The sensitive moment makes it difficult for rivals to challenge the incumbents and point out differences, particularly as the federal and state governments provide financial relief to so many people and medical supplies to health care workers.
“It seems to me that right now (President Ronald) Reagan’s message that government is the problem — that probably wouldn’t resonate well,” said Daniel Cole, a Republican consultant who works with state legislative candidates. “In today’s atmosphere, it sounds like a conspiracy theory.”
He added: “But a lot can change between now and November.”
Not all are willing to put aside politics for now. The Democratic-aligned Rocky Mountain Values launched digital advertising this week that attacks Gardner and Senate Majority Leader Mitch McConnell for not doing more in the U.S. Senate to lower prescription drug prices. The two video spots don’t mention the coronavirus, but a spokeswoman aligned with the dark-money political nonprofit said in a statement that the issue is more urgent “during a global pandemic and an unprecedented time of economic recession.”
On the Republican side, Take Back Colorado, a fundraising committee tied to state House Republican leader Patrick Neville, spurred supporters to action with an “official Colorado coronavirus impact survey.” It asked whether Democrats were using the pandemic as an “opportunity to further divide Americans in a time of crisis” and raised money to support “President Trump’s leadership.”
The partisan attacks, strategists in both parties argued, risk sounding tone deaf in more serious times. A handful of strategists even suggest the pandemic may fundamentally change the political tone.
“My sense is when we emerge from our bunkers we’re going to want to stop a lot of the squabbling just to score points,” said Sean Duffy, a former aide to Republican Gov. Bill Owens. “This is not the time to clean out your ideological cupboards.”
Political campaigns work to keep alive the enthusiasm among voters
The new tactics and messages are designed to replace the conventional campaign but it remains unclear whether they will generate the same levels of enthusiasm for the primary and general elections.
Most campaigns — and even advocates pushing ballot measures for November — are hopeful that direct voter contacts will resume as concerns about the public health dissipate and the prevalence of positive COVID-19 cases decreases. But even if the campaign returns to a semblance of normal, it may be difficult to reach as many voters.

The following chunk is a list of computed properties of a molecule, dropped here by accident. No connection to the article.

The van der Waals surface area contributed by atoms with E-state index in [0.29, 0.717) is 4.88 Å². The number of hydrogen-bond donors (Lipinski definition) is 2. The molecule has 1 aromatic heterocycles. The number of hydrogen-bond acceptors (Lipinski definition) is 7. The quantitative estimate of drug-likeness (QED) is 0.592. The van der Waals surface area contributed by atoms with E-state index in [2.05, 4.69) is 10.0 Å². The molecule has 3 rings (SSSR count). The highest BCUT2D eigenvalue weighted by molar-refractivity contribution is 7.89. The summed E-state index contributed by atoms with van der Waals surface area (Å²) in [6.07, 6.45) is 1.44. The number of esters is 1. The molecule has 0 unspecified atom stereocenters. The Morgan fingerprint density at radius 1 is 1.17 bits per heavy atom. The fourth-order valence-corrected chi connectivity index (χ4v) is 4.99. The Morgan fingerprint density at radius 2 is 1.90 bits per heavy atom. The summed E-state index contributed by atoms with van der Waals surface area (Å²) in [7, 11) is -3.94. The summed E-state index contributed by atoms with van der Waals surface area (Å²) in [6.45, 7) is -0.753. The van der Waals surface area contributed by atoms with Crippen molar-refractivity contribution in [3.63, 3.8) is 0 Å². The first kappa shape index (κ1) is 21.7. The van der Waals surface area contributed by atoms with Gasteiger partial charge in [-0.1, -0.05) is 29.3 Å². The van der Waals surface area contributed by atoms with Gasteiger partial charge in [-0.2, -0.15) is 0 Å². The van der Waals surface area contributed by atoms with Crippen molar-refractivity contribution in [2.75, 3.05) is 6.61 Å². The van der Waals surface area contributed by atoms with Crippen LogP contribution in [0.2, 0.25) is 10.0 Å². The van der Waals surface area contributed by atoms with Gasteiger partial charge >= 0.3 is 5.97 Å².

“If you had someone knocking on a door with a mask three months ago, you probably called the police,” said Andy George, a Republican consultant. “But as it becomes more prevalent it might become the accepted norm.”
So far the video chats and telephone meetups are generating significant interest with top-tier campaigns touting attendance in the thousands and more questions than time to answer them. Other candidates are getting more creative to draw attention by including musical guests or even big-name political figures.
“I think people are so desperate to connect right now that if you have someone interesting to come talk, people are going to log in,” said Winter, the national organizer.
In Colorado, the Republican National Committee moved quickly to online volunteer training and outreach efforts. On one Saturday in March, the Colorado team generated more than 100,000 calls as part of a national day of action. The volunteers read a script that asked people about their health, directed them to information about COVID-19 and touted Trump’s leadership amid the crisis.
The virtual canvassing replaced the traditional door-knocking and house parties, said Kyle Kohli, a party spokesman based in Colorado. “We had that infrastructure so we were able to roll everything into the digital space pretty seamlessly,” he added.
Ian Silverii, the executive director at ProgressNow Colorado, a prominent Democratic advocacy organization, said voter outreach to increase turnout made the difference for his party in prior elections. “In 2012 and 2018, the two big blue waves in Colorado, the field programs … expanded the majority,” he said.
Yet even if this year’s door-to-door voter turnout effort can’t run full steam, Silverii remains confident that Democrats are motivated. “The enthusiasm is very real and very raw in Colorado,” he said. “That tactic getting taken off the table could hurt, but it won’t change the outcome.”